In order to design a collimator within the above-mentioned diffraction system there are several factors taken into consideration. For example, in detecting illicit narcotic substances there is typically a large field of background scatter. Thus, the collimator must be designed to exclude as much unwanted scatter as possible so that the detector views the diffracted energies of interest. Also, because of the nature of typical cargo or parcels to be inspected and the interplanar spacings of various narcotic substances, the collimator must be constructed from materials which have good stopping power to exclude scattered rays at the higher energies. Another consideration is that the collimator should provide angular resolution which far exceeds the resolution of standard collimators.
To design a collimator in accordance with the above considerations, Bragg's Law is used. The most familiar form of Bragg's Law is defined as:
nλ=2d sinθ (1)
where λ is the wavelength of the incident beam (related to the energy by hc/λ), d is the interplanar spacing between the lattice planes of the crystal (the polycrystal) under study, and θ is the angle in which the diffracted beam emerges relative to the incident beam. An application of Bragg's Law in detecting a narcotic substance such as cocaine is set forth below. The same calculations could be performed for detecting explosive substances.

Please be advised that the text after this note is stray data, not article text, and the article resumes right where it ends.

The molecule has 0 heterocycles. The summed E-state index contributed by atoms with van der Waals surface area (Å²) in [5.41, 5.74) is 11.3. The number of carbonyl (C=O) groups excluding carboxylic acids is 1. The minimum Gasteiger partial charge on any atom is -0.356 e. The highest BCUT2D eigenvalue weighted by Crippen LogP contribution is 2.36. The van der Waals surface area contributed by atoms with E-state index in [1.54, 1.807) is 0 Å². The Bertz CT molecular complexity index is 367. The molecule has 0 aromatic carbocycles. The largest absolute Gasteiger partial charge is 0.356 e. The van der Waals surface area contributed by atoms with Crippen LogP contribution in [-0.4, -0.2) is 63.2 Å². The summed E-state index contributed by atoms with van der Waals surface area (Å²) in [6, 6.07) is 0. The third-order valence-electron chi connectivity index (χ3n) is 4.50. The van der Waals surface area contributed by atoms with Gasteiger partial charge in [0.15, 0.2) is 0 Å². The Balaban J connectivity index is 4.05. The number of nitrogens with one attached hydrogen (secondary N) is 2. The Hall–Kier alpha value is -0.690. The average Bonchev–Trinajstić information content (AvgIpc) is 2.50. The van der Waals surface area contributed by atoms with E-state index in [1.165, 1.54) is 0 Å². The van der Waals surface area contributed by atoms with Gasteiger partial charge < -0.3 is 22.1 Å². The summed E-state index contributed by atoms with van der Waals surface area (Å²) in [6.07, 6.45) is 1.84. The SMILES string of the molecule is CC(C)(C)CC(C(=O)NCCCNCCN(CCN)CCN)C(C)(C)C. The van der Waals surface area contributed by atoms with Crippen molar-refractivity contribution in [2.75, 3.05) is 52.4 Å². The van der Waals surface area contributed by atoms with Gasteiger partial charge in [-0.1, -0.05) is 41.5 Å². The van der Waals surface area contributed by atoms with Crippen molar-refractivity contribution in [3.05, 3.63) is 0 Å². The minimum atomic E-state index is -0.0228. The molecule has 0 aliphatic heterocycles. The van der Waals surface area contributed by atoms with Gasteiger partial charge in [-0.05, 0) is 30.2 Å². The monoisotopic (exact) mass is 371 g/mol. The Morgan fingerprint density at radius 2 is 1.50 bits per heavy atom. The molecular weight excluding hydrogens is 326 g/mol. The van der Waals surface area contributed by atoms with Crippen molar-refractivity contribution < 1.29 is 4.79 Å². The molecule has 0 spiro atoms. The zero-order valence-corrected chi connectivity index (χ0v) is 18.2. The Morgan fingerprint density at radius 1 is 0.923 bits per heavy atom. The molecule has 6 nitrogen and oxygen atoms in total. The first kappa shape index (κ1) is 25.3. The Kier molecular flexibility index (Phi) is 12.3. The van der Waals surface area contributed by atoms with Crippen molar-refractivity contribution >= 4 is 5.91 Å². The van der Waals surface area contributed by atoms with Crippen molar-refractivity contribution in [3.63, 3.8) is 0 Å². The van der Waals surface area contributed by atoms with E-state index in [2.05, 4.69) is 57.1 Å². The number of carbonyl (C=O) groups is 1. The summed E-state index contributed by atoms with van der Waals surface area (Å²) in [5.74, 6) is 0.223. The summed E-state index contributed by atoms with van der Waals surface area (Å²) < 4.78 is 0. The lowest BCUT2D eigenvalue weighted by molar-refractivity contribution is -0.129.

Typically, HPGe detectors exhibit about 1 keV of resolution at a beam energy of about 100 keV. The d-spacing for cocaine is 3.315. The angle of detection, θ, is set shallow, 2(degrees), so that the diffracted rays emerge with enough energy to penetrate the cargo. These parameters cause diffracted rays from the cocaine substance to emerge at 53.5 keV. To make full use of the HPGe detector, the angular resolution of the collimator is determined by plugging in 54.5 keV into the Bragg equation and working backwards to determine the angle of diffraction. The angle of diffraction is determined to be 1.96° or an angular deviation of 0.04°. This angular deviation which is represented by the solid angle, Ω, subtended by the detector, corresponds to 2.4' of arc. Therefore, the collimator must have an angular resolution of no worse than 2.4' of arc.
Constructing a high angular resolution collimator in accordance with the above design parameters requires that the material be easy to handle and fabricate as well as have good stopping power to minimize background scatter of the high energy photons.